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Officers at Kent Police and Dover Harbour Board reprimanded following data breach via WhatsApp and Telegram

Kent Police and Dover Harbour Board have been reprimanded after being caught sharing confidential information via social media app WhatsApp.

The Information Commissioner’s Office (ICO) carried out an investigation into the data breach and has today released its finding.

A Kent Police officer is reported to have shared a photograph of an individual’s identity document on a social media app. Picture: Stock image
A Kent Police officer is reported to have shared a photograph of an individual’s identity document on a social media app. Picture: Stock image

Officers from both organisations used social media app, WhatsApp, and instant-messaging service, Telegram, on their personal phones to share information for the purpose of combatting vehicle crime.

The probe found that in total the Telegram group included 241 officers from multiple UK police forces and international law enforcement agencies and that while personal information was being shared, no appropriate safeguards were in place.

Instead, there are official channels for law enforcement agencies to lawfully share information which should be used by staff.

It was found that an officer from Dover Harbour Board, which runs the Port of Dover, created and managed the social media distribution group using his personal mobile phone, first on WhatsApp before moving it to Telegram in 2020.

ICO investigators discovered that Dover Harbour Board had an inadequate awareness of, and compliance with, data protection law and that its data protection training was insufficient for operational policing purposes.

No risk assessment was carried out when setting up the groups and no safeguards were put in place; such as a process to remove members who left law enforcement employment.

Since the incident, Dover Harbour Board has provided officers with further data protection training and the ICO has recommendations including reviews of its data protection policies and the potential use of any other social media groups by its staff.

The decision to issue a reprimand to Dover Harbour Board is aligned with the ICO’s public-sector approach. A fine of £500,000 was considered, but large fines for public sector organisations come out of the public purse and the impact is therefore felt in the form of reduced budgets for vital services.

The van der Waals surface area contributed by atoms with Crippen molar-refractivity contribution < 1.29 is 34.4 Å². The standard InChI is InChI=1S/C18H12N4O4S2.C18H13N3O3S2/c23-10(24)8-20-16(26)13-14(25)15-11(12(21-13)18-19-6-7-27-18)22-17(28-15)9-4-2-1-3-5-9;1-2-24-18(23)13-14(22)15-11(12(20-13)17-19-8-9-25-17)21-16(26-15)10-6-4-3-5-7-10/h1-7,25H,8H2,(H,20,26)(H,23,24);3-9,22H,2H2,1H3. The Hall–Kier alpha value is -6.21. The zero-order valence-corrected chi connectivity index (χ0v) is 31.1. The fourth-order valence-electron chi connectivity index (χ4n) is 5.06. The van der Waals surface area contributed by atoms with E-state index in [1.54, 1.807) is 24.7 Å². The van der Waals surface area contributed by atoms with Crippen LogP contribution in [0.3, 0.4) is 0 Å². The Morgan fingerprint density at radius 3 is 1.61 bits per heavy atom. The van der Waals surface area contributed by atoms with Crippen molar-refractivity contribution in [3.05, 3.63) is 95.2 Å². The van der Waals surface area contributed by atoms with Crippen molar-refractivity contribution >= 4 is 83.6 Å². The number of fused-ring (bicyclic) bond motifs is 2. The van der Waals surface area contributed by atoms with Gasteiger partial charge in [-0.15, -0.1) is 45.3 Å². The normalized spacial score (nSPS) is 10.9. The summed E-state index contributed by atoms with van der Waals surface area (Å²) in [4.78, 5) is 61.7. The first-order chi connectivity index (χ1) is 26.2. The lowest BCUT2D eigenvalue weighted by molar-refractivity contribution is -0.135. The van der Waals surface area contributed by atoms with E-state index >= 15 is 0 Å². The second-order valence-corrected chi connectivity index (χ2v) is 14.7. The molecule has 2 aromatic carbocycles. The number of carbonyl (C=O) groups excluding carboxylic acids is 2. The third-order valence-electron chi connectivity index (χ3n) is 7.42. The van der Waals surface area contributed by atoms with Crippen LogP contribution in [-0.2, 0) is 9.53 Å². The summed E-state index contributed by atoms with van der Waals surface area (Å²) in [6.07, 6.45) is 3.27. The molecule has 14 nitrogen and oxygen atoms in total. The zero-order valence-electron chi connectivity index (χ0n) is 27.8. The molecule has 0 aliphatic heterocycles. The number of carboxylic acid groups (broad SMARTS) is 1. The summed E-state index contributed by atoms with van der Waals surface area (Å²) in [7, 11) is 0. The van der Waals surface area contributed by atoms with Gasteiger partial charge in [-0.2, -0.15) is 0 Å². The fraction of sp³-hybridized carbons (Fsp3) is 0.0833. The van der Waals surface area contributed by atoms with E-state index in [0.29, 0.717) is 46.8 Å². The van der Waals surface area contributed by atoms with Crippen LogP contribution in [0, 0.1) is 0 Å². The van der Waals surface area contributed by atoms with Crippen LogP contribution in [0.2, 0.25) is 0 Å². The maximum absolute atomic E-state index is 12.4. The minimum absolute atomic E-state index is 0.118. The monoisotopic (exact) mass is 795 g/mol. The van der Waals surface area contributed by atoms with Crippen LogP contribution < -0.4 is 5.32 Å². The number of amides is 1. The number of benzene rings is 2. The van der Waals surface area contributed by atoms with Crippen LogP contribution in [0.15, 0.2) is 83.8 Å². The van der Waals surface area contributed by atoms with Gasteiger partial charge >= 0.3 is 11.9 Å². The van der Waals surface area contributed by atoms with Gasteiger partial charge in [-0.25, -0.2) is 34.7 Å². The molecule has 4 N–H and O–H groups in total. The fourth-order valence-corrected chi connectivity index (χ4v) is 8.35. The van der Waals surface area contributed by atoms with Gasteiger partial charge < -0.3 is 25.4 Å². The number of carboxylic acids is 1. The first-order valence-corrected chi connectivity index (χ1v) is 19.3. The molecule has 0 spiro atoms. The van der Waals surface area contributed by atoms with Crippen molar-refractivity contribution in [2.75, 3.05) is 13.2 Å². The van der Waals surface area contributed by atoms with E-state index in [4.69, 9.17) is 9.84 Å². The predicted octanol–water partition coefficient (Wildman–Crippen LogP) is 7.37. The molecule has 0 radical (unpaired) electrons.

Dover Harbour Board, which runs the Port of Dover, has received a reprimand from the ICO
Dover Harbour Board, which runs the Port of Dover, has received a reprimand from the ICO

Kent Police reported itself to the ICO after an officer disclosed their colleague took a photo of an individual’s identity document using a personal mobile phone and uploaded the image onto Telegram.

The ICO discovered that 25 officers from the force were members of the Telegram group, with five known to have shared personal information and two having administration rights for moderation purposes.

The ICO concluded that Kent Police had failed to ensure officers were adequately informed that the use of personal devices to process data obtained in their official duties was not acceptable.

Once aware of its officers’ use of the group, Kent Police instructed them to stop using it immediately.

The ICO has since issued a reprimand and made recommendations including the provision of guidance around the use of social media apps.

Sally-Anne Poole, ICO head of investigations, said: “Data protection law is not a barrier to policing, but the use of these apps was the wrong approach and demonstrated a failure by both Dover Harbour Board and Kent Police to ensure their officers keep people’s personal information safe and secure.

“We welcome the action already taken by both organisations and have suggested further steps to ensure their officers can carry out their responsibilities while ensuring that people’s personal information is handled carefully.”

A spokesperson for Kent Police added the force takes its responsibilities under the Data Protection Act seriously and accepts the findings of the ICO, including the recommendations made, the majority of which already form part of the force’s approach to data protection.

“The incident in question happened in 2021 and since that time the force has improved its data protection practices to reduce the chances of a repeat occurrence, including better training for officers and staff around such topics as what constitutes a data breach and how it should be reported,” they added.

A port spokesman added: “The matter reported is from several years ago.

“Whilst we question some of the findings, being a responsible organisation we have already acted to ensure procedures are tightened, which has been welcomed by the ICO, as our police officers continue to combat vehicle crime and keep our customers and community safe and secure.”

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